Jessica Sautter is a Content Writer for CarInsuranceCompanies.com with a Bachelor’s Degree from Eastern Michigan University in Elementary Education with a Major in Reading and a Minor in Mathematics.

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Chris Harrigan has an economic degree from Limestone College and an MBA from Clemson University. He previously managed auto insurance claims for Enterprise Rent-A-Car. Currently, he is using his business and insurance expertise to provide insurance data analysis and visualizations to enhance the user experience.

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Reviewed by Chris Harrigan
Former Auto Insurance Claims Manager

UPDATED: Sep 21, 2020

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Key takeaways...

  • A person who has a lien on their vehicle may also be required by the lien holder or by the state in which they live to carry higher limits
  • Liability auto insurance protects a driver if they are the person who is at fault in an auto accident
  • Underinsured motorist car insurance coverage protects the policyholder if the driver is at fault and whose liability insurance is below the required coverage limits
  • The penalties for failing to have the required amount of liability insurance can be: fines, suspension of a person’s driver’s license, or jail time if there have been multiple offenses

Anyone who drives a car is aware of auto insurance. Most states require that a driver carries an auto insurance policy with a minimum coverage limit and certain types of coverage.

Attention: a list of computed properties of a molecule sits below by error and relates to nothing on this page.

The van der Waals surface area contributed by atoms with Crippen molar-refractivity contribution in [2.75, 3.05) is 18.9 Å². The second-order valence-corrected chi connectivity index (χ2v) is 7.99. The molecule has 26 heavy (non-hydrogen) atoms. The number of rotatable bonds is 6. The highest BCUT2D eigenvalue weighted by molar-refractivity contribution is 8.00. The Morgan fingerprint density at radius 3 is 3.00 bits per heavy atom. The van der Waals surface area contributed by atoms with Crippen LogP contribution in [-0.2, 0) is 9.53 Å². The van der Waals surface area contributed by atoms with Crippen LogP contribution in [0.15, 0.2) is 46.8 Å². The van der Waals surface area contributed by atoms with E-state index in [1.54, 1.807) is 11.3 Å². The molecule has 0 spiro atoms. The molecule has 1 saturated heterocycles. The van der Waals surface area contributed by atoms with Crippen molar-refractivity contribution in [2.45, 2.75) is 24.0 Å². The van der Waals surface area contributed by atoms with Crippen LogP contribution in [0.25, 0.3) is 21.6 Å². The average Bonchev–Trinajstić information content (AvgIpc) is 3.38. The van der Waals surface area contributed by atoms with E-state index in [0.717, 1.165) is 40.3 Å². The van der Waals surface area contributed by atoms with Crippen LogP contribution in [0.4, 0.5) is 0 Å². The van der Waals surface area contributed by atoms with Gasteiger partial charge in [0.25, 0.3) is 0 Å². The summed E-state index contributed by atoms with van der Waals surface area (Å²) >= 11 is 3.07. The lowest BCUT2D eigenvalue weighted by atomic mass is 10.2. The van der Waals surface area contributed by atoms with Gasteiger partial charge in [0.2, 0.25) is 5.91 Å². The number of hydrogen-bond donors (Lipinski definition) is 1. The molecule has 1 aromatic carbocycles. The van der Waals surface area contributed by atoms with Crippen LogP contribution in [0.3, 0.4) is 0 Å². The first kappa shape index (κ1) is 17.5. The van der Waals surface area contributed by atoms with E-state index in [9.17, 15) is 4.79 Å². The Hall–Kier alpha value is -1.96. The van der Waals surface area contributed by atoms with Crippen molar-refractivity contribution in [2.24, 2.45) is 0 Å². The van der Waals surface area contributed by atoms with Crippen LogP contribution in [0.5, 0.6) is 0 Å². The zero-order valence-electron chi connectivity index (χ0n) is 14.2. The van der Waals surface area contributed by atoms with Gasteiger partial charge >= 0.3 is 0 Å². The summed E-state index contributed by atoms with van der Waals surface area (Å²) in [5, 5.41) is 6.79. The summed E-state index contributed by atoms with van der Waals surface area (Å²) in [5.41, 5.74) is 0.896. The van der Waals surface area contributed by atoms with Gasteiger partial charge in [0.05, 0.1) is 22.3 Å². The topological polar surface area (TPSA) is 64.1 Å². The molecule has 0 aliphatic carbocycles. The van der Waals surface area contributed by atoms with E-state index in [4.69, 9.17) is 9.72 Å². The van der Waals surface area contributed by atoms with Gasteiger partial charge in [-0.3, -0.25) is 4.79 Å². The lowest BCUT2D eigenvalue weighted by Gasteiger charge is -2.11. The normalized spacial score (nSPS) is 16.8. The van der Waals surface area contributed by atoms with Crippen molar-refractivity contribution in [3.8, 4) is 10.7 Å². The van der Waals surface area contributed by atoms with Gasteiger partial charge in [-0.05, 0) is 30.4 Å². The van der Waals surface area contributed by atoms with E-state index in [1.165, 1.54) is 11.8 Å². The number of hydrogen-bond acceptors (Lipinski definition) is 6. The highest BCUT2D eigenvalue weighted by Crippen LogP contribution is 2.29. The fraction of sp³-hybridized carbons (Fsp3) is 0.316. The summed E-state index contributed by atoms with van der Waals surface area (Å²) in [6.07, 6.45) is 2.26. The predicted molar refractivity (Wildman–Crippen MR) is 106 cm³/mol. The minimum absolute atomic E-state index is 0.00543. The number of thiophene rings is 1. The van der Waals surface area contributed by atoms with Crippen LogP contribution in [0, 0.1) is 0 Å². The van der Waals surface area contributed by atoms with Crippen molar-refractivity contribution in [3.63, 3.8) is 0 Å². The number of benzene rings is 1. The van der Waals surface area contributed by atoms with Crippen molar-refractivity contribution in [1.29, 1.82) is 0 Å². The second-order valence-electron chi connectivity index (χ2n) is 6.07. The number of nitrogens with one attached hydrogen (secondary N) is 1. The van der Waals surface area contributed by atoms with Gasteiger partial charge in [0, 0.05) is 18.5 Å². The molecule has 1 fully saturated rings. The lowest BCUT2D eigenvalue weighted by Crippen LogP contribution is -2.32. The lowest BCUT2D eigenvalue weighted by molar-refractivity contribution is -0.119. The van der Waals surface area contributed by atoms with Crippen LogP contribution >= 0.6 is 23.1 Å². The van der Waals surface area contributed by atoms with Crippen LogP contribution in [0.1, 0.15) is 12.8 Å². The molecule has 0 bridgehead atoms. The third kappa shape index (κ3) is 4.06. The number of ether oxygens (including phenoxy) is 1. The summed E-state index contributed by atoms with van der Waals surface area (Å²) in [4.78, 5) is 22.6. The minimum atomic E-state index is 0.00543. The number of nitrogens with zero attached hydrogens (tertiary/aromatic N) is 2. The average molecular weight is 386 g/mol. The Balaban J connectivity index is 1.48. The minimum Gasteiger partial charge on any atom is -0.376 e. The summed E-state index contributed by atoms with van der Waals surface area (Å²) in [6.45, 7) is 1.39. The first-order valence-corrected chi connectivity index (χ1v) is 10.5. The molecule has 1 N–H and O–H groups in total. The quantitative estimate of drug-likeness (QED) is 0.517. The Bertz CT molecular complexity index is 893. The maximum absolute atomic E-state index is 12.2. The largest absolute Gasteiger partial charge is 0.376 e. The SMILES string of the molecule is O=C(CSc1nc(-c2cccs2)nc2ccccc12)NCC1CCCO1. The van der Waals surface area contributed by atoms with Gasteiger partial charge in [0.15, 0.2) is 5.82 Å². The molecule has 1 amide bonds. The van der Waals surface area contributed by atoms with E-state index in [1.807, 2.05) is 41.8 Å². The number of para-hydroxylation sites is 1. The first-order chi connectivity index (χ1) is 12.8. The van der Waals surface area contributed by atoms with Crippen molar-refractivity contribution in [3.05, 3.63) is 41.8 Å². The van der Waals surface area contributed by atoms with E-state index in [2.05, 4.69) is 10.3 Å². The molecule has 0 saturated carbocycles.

A person who has a lien on their vehicle may also be required by the lien holder or by the state in which they live to carry higher limits.

They may also be required to carry certain types of car insurance coverage above the regular state-mandated limits and coverage types.

Understanding the basics of auto insurance coverage is necessary in order to decide which insurance coverage to buy. 49 states plus the District of Columbia require drivers carry liability auto insurance.

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Table of Contents

What is liability auto insurance?

https://www.youtube.com/watch?v=qq4gjxq0v8o

Liability auto insurance protects a driver if they are the person who is at fault in an auto accident. “At fault” means the person who caused the accident.

There are two types of liability insurance. Bodily injury liability is insurance which covers expenses incurred by someone as a result of their actions in an auto accident.

Property damage liability covers the expenses or value incurred as a result of their actions in an automobile accident.

Liability insurance is most often expressed as three numbers. For example, if liability coverage is 25/50/25, this means that if someone is in an auto accident and they are at fault, their insurance company will pay the following:

  • $25,000 bodily injury to the other driver.
  • $50,000 bodily injury for passengers in the other car or other persons involved in the accident.
  • $25,000 property damage for damage done to vehicles or other property.

These numbers indicate what the insurance company will pay. If the amount of the other person’s medical bills or property damage is greater than the policy limits, the driver at fault is still liable for the amount the insurance will not cover.

For example, if the driver is the at-fault party in an accident and the other party incurred medical expenses of $45,000, but the bodily injury liability limit is only $25,000, the at-fault driver is still legally responsible for the remaining $25,000.

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Bodily Injury Liability Insurance